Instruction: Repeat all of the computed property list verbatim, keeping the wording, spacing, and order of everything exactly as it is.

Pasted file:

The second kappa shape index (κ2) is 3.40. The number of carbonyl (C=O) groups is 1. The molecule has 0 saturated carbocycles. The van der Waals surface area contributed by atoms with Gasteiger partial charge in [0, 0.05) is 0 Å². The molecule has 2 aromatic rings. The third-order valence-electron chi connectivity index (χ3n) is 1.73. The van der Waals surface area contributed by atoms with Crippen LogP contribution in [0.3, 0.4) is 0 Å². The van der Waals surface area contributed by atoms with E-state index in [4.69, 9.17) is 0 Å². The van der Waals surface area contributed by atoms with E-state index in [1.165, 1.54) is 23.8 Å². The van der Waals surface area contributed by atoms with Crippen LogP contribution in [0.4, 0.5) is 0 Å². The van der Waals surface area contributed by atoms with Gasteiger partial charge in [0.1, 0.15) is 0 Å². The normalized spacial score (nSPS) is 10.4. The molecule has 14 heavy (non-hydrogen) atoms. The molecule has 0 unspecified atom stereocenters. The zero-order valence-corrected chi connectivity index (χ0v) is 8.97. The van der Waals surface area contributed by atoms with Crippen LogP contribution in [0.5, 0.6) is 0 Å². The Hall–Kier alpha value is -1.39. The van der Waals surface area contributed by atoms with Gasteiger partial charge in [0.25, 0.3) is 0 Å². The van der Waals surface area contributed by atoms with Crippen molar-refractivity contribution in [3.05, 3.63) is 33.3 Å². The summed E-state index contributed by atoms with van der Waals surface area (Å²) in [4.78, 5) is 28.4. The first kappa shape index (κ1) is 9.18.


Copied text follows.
The second kappa shape index (κ2) is 3.40. The number of carbonyl (C=O) groups is 1. The molecule has 0 saturated carbocycles. The van der Waals surface area contributed by atoms with Gasteiger partial charge in [0, 0.05) is 0 Å². The molecule has 2 aromatic rings. The third-order valence-electron chi connectivity index (χ3n) is 1.73. The van der Waals surface area contributed by atoms with Crippen LogP contribution in [0.3, 0.4) is 0 Å². The van der Waals surface area contributed by atoms with E-state index in [4.69, 9.17) is 0 Å². The van der Waals surface area contributed by atoms with E-state index in [1.165, 1.54) is 23.8 Å². The van der Waals surface area contributed by atoms with Crippen LogP contribution in [0.4, 0.5) is 0 Å². The van der Waals surface area contributed by atoms with Gasteiger partial charge in [0.1, 0.15) is 0 Å². The normalized spacial score (nSPS) is 10.4. The molecule has 14 heavy (non-hydrogen) atoms. The molecule has 0 unspecified atom stereocenters. The zero-order valence-corrected chi connectivity index (χ0v) is 8.97. The van der Waals surface area contributed by atoms with Crippen LogP contribution in [0.5, 0.6) is 0 Å². The Hall–Kier alpha value is -1.39. The van der Waals surface area contributed by atoms with Gasteiger partial charge in [0.25, 0.3) is 0 Å². The van der Waals surface area contributed by atoms with Crippen molar-refractivity contribution in [3.05, 3.63) is 33.3 Å². The summed E-state index contributed by atoms with van der Waals surface area (Å²) in [4.78, 5) is 28.4. The first kappa shape index (κ1) is 9.18.